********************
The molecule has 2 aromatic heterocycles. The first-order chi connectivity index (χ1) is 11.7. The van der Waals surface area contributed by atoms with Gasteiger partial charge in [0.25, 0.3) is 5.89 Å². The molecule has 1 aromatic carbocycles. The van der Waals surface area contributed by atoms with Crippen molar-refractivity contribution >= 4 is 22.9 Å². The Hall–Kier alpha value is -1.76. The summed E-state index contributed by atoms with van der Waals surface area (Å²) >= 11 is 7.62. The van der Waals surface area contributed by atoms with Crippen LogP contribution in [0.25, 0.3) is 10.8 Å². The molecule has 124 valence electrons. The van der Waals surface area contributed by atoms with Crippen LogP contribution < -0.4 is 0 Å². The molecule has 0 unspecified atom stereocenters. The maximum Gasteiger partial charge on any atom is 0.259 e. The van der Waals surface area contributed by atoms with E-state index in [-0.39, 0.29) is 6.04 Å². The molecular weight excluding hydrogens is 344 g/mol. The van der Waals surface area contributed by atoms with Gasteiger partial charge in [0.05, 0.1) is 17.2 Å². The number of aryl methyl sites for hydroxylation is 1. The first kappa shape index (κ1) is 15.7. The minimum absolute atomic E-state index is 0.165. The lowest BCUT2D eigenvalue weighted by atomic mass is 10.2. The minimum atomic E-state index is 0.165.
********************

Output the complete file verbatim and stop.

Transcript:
The molecule has 2 aromatic heterocycles. The first-order chi connectivity index (χ1) is 11.7. The van der Waals surface area contributed by atoms with Gasteiger partial charge in [0.25, 0.3) is 5.89 Å². The molecule has 1 aromatic carbocycles. The van der Waals surface area contributed by atoms with Crippen molar-refractivity contribution >= 4 is 22.9 Å². The Hall–Kier alpha value is -1.76. The summed E-state index contributed by atoms with van der Waals surface area (Å²) >= 11 is 7.62. The van der Waals surface area contributed by atoms with Crippen LogP contribution in [0.25, 0.3) is 10.8 Å². The molecule has 124 valence electrons. The van der Waals surface area contributed by atoms with Crippen LogP contribution < -0.4 is 0 Å². The molecule has 0 unspecified atom stereocenters. The maximum Gasteiger partial charge on any atom is 0.259 e. The van der Waals surface area contributed by atoms with E-state index in [-0.39, 0.29) is 6.04 Å². The molecular weight excluding hydrogens is 344 g/mol. The van der Waals surface area contributed by atoms with Gasteiger partial charge in [0.05, 0.1) is 17.2 Å². The number of aryl methyl sites for hydroxylation is 1. The first kappa shape index (κ1) is 15.7. The minimum absolute atomic E-state index is 0.165. The lowest BCUT2D eigenvalue weighted by atomic mass is 10.2. The minimum atomic E-state index is 0.165.